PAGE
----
As one who nearly joined their ranks, please indulge me while I add my own anecdote to Spufford's excellent book. I vividly remember a holiday in 1975, on the day when one of the Viking landers touched down on Mars. While the family were sitting down to watch Patrick Moore and the first pictures from the surface of an alien world, we heard that the local chippy had acquired a new-fangled invention - a "microwave" oven. Dad rushed out and returned with chicken cooked from raw in the magic rays. It was pale and pasty, but somehow that didn't matter. We sat munching it with soggy chips in front of the telly and it felt like the dawn of our very own Space Age. Soggy chips and vaunting ambition is what this book is all about.
"Backroom Boys" starts with a chapter about the early British space programme ("Flying Spitfires to Other Planets") and ends with the "Beagle 2" mission to Mars. There's a scrotum-crawling irony about the way the latter turned out to be such a dog of spacecraft.
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Format: Hardcover Verified Purchase
This is a marvelous book. A selection of tales from the highpoints of British science and engineering.
What's best for me is Spufford's use of language, this is no dry list of geekery and geeks but a tale of human endeavour, brought to life by a talented author.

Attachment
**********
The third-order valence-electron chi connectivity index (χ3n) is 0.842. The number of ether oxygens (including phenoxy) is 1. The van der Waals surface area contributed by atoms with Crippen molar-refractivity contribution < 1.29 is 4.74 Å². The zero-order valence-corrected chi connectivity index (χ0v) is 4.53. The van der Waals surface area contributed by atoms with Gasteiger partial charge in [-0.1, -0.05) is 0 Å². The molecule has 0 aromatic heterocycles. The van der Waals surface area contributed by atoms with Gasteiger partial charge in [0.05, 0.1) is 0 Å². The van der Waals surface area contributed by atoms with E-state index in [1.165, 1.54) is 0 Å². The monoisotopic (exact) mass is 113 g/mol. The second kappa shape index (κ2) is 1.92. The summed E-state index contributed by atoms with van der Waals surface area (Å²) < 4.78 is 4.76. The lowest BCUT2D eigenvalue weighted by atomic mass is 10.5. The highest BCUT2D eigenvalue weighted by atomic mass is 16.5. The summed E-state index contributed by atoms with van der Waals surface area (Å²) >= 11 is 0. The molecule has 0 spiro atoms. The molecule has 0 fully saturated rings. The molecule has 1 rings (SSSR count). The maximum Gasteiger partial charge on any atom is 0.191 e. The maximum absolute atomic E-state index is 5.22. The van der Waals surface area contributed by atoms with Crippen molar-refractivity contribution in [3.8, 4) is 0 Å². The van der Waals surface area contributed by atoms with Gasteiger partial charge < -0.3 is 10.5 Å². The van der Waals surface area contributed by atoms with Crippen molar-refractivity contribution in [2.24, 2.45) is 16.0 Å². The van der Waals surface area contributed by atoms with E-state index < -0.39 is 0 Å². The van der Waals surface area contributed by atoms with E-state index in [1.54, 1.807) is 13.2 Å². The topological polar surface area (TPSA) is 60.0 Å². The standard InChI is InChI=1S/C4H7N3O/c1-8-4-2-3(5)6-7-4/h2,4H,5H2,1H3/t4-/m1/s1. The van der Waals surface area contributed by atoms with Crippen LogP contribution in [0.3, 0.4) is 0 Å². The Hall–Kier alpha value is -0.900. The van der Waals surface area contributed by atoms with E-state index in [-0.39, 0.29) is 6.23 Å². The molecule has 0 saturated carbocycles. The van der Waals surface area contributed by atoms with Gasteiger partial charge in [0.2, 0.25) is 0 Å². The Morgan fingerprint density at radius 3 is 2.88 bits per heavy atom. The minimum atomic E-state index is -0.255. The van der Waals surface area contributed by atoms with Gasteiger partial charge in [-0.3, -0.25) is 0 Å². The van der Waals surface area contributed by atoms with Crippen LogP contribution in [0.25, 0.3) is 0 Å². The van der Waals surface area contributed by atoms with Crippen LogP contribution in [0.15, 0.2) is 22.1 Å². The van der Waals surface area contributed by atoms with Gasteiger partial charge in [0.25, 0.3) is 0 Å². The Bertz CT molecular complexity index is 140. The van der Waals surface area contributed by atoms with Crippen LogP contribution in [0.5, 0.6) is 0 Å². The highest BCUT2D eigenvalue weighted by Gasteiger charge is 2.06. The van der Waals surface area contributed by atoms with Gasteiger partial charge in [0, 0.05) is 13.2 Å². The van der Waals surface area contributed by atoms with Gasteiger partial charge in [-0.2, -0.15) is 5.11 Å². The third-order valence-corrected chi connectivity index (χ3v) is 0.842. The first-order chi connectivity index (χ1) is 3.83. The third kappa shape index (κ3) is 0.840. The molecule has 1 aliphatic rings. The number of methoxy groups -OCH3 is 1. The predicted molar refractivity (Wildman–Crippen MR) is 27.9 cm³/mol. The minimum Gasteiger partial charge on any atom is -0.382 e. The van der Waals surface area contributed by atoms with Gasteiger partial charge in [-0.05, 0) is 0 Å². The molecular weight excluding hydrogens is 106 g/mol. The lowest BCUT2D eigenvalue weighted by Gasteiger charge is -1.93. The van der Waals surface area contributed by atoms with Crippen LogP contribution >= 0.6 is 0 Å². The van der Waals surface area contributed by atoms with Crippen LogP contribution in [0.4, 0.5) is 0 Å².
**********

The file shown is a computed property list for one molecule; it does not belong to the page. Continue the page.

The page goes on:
His writing about the shape of Concorde, "it still looks as if a crack has opened in the fabric of the universe and a message from tomorrow has been poked through. Only it is clear now that the tomorrow in question was yesterday's tomorrow. " moves us to realise that even after thirty years this plane is still an artifact of future but that sadly it is not our future.
The descriptions of ultimate fate of the Prospero satellite and the challenge to sequence the human genome are both alternately moving and amusing. The sad tale of the falling out between the authors of "Elite" shows just how human these inventors are.
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By ZDDQ140770 VINE VOICE on 6 Jan. 2005
Format: Paperback
Its de rigeur these days to pour scorn on British engineering and science and to nostalgically yearn for victorian days when Brunel and his ilk were steam-hammering their way to eternity. Its also a well established cliche to deride scientists and engineers for their lack of ambition and passion and humanity- this book should put paid to all of these myths.